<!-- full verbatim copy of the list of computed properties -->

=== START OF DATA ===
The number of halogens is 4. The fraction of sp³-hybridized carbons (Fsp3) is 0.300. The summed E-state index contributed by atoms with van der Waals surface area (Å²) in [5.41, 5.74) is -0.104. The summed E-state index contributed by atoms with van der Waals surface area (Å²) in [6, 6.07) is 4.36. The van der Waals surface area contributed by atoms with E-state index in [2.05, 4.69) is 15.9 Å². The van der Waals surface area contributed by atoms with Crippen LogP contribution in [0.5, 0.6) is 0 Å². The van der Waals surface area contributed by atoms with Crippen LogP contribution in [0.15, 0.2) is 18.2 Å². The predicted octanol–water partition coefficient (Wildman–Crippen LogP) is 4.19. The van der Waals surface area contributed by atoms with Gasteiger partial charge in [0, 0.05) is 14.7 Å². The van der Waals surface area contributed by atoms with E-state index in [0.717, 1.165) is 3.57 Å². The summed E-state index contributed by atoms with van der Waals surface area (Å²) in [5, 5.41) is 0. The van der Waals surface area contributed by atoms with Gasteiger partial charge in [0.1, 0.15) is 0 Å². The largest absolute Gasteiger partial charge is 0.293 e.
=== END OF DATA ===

The number of halogens is 4. The fraction of sp³-hybridized carbons (Fsp3) is 0.300. The summed E-state index contributed by atoms with van der Waals surface area (Å²) in [5.41, 5.74) is -0.104. The summed E-state index contributed by atoms with van der Waals surface area (Å²) in [6, 6.07) is 4.36. The van der Waals surface area contributed by atoms with E-state index in [2.05, 4.69) is 15.9 Å². The van der Waals surface area contributed by atoms with Crippen LogP contribution in [0.5, 0.6) is 0 Å². The van der Waals surface area contributed by atoms with Crippen LogP contribution in [0.15, 0.2) is 18.2 Å². The predicted octanol–water partition coefficient (Wildman–Crippen LogP) is 4.19. The van der Waals surface area contributed by atoms with Gasteiger partial charge in [0, 0.05) is 14.7 Å². The van der Waals surface area contributed by atoms with E-state index in [0.717, 1.165) is 3.57 Å². The summed E-state index contributed by atoms with van der Waals surface area (Å²) in [5, 5.41) is 0. The van der Waals surface area contributed by atoms with Gasteiger partial charge in [0.1, 0.15) is 0 Å². The largest absolute Gasteiger partial charge is 0.293 e.